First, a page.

Twenty miles northwest of downtown Philadelphia, where the Pennsylvania Turnpike converges with the Schuylkill Expressway, a sleepy rural town clustered around a colonial-era tavern expanded massively in the twentieth century to become the region’s largest employment hub outside of Center City Philadelphia. Its suburban location in fast-growing Montgomery County proved irresistible to real estate developers in the 1950s, when highway builders added the turnpike-expressway interchange to the area’s already-existing connections to two national routes slated for significant upgrades: U.S. Route 202 running north-south and U.S. Route 422 stretching west into Ohio. Although built as an auto-dependent suburb, King of Prussia in the twenty-first century fell increasingly under the influence of new urbanist preferences for a higher-density grid pattern and transportation options that accommodated pedestrians, bicyclists, and transit users.
King of Prussia’s name comes from an inn and tavern opened in 1769 in a converted farmhouse originally built by Welsh Quakers in 1719. The owner named his tavern to honor King Frederick II of Prussia, an eighteenth-century monarch who opposed Britain’s imperial ambitions. The business prospered because its location stood at a crossroads exactly one day’s travel from Philadelphia by horse, a favored position further boosted with the arrival of a rail connection to the Pennsylvania and Reading railroads. By 1850, both the inn and the place were called King of Prussia. By the twentieth century, its size warranted its own zip code (19406) and post office, but King of Prussia existed as an incorporated governmental jurisdiction in Upper Merion Township, not a separate town. In this edge city, so-called because of its replication of historically central city functions in a previously rural area, the King of Prussia Business Improvement District established in 2010 became the closest thing to a governing framework through its work to enhance the commercial environment and to influence township policies on zoning, planning, taxes and transportation issues.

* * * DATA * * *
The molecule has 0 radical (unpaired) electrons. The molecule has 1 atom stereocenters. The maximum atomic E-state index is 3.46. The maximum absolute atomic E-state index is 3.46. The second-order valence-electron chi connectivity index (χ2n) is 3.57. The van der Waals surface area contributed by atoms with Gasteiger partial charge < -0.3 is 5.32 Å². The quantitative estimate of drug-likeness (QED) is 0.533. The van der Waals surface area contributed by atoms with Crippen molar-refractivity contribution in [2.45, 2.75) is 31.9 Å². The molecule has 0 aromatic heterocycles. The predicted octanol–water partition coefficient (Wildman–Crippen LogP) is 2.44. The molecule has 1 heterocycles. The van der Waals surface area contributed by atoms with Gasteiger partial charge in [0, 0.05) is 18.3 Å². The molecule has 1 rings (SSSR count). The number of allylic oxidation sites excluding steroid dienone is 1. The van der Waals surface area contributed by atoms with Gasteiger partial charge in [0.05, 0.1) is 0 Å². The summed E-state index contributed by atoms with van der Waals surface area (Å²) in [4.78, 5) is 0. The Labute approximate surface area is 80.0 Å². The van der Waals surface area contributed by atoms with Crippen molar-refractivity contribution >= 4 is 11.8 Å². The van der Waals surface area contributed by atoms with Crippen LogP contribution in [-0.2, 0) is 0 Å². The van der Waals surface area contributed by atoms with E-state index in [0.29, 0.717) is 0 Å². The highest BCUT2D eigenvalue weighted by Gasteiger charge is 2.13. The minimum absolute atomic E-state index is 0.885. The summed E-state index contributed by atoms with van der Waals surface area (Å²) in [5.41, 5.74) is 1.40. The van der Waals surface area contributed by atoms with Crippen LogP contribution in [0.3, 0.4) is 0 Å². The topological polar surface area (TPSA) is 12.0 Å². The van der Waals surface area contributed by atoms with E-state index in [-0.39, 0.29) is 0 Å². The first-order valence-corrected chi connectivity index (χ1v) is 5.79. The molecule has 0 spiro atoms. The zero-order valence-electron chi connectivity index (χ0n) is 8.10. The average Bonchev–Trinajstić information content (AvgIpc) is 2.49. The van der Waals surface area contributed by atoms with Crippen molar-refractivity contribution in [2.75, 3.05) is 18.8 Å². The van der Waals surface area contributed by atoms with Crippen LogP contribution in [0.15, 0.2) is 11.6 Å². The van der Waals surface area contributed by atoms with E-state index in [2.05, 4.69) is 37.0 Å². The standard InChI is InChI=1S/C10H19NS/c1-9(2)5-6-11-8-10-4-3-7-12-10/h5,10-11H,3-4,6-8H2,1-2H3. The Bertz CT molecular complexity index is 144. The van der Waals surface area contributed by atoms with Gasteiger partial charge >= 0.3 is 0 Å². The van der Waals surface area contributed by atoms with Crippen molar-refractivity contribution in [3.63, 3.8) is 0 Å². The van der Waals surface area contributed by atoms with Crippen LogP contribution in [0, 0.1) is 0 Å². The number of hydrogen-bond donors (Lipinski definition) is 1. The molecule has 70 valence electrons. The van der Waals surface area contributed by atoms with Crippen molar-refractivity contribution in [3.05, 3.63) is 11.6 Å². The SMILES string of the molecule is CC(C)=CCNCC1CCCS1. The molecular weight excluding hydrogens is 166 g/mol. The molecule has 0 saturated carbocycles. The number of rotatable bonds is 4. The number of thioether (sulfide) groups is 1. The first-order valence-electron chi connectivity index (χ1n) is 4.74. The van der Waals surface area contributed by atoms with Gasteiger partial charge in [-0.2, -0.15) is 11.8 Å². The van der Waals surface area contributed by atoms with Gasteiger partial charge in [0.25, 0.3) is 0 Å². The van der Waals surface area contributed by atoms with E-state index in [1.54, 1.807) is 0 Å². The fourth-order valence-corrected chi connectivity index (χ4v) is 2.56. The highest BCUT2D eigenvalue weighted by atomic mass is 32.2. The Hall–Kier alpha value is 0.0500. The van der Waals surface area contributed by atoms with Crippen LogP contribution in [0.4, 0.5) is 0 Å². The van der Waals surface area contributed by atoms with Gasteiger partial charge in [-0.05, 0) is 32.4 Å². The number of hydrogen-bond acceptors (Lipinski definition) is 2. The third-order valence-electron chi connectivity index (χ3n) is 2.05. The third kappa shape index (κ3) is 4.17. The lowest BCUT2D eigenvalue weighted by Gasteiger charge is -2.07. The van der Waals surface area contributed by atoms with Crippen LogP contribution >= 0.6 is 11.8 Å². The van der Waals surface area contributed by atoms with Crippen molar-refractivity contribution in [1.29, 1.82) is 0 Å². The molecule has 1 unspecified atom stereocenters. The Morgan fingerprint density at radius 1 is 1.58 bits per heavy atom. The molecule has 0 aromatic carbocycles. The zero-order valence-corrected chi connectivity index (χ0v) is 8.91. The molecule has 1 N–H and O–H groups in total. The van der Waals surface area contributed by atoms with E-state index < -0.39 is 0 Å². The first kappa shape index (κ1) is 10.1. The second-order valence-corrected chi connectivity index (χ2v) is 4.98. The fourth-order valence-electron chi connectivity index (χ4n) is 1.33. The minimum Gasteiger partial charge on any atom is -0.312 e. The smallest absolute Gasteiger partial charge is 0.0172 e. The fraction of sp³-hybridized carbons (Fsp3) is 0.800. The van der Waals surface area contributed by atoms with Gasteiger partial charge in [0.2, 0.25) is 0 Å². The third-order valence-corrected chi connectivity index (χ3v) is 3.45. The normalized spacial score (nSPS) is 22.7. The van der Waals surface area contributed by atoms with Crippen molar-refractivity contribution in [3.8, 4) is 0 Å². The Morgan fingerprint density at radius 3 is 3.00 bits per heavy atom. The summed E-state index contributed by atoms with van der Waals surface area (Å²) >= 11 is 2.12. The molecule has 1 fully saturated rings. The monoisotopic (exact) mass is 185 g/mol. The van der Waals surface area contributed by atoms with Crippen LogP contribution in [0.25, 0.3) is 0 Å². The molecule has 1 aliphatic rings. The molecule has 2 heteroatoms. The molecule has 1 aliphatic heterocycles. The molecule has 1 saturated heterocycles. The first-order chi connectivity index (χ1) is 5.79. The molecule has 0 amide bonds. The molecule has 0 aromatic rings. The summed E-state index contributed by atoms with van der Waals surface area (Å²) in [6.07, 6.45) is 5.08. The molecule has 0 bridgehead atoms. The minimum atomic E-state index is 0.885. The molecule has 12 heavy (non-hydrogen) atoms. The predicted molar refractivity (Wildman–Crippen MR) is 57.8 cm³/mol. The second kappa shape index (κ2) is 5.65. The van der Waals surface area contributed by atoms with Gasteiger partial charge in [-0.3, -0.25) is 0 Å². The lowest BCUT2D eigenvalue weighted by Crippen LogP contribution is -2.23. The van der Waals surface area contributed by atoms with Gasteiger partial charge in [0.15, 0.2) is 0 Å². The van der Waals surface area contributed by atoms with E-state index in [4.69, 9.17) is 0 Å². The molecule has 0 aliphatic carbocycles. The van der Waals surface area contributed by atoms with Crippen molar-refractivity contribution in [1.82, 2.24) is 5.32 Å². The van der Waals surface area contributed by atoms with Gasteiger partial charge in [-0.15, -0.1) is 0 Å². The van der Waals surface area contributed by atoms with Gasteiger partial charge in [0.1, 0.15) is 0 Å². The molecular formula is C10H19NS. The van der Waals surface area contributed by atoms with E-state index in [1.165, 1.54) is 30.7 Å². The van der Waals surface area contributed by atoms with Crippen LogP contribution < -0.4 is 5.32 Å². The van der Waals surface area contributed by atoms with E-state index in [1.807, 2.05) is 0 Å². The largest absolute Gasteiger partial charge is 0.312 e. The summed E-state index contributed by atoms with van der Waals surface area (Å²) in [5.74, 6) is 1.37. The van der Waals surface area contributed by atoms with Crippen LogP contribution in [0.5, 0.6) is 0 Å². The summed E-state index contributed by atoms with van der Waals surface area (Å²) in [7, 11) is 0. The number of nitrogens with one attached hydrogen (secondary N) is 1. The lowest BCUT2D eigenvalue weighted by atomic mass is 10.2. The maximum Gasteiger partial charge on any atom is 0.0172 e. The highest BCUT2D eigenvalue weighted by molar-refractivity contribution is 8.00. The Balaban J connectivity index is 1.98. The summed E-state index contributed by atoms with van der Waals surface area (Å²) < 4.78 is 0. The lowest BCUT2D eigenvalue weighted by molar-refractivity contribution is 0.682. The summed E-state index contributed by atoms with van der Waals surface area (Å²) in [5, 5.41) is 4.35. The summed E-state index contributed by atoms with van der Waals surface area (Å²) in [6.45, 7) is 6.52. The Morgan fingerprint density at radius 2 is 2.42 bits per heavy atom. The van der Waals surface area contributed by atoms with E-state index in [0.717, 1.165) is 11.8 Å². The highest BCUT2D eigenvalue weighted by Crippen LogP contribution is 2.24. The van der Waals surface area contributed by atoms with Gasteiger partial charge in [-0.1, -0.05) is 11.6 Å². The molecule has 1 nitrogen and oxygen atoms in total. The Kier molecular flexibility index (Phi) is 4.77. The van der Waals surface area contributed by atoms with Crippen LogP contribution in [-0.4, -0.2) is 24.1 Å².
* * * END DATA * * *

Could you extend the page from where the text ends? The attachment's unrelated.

King of Prussia Business Park
Highway construction in the mid-twentieth century set the stage for King of Prussia’s rapid development into an edge city. The Pennsylvania Turnpike, constructed from west to east across the state, arrived at Valley Forge in 1950, and by 1954 it extended eastward to the Delaware River. Almost at the same time Philadelphia was building its Schuylkill Expressway, which fully opened in 1958. That same year, spurred by the turnpike’s arrival near King of Prussia, Boston developer Cabot, Cabot & Forbes acquired rights to 710 acres north of the turnpike interchange and began signing up companies like Western Electric, Smith Kline and French, Merck Sharp and Dohme, and Pennwalt to occupy warehouses, office buildings, and factories. Since the highway interchange made it a reasonable commute from many other suburban communities, jobs quickly multiplied in what was then called the King of Prussia Industrial Park (later known as the Business Park). While some companies came from outside the region, others moved from Philadelphia to this convenient suburban location. For example, General Electric in 1962 relocated a major division from West Philadelphia to King of Prussia.
Subsequently the business park hosted software, biotech, pharmaceuticals, medical devices, finance, and insurance firms. From the beginning it welcomed defense contractors, one of which became the target of a famous anti-war protest by the Plowshares Eight. In September 1980 antiwar activists Daniel (1921-2016) and Philip (1923-2002) Berrigan with a half dozen other protesters illegally entered the General Electric plant in King of Prussia, vandalized the nose cones of several nuclear warheads being assembled there, and poured blood on company documents. Their arrest and trial sparked the Plowshares Movement, which grew into an international Christian peace movement. The business park continued to house numerous defense-related firms, most notably Lockheed Martin Space System Company, which took over the General Electric facility through corporate mergers.
King of Prussia Mall
To the average resident of the Philadelphia region, King of Prussia became known even more for its retailing than for its industrial production. The Kravitz Company began building its first-generation mall near the highway interchange in 1963. That early outdoor mall consisted of a strip of anchor stores (Korvette 1962, JC Penney 1963, John Wanamaker 1965, Gimbels 1966) around an Acme supermarket, along with a cluster of smaller specialty shops. Starting from that mid-market retail cluster intended to serve middle-income households, the mall gradually shifted toward luxury goods for higher-income shoppers. This evolving business strategy reflected the mall’s location in a favored part of the region where high-paying jobs abounded.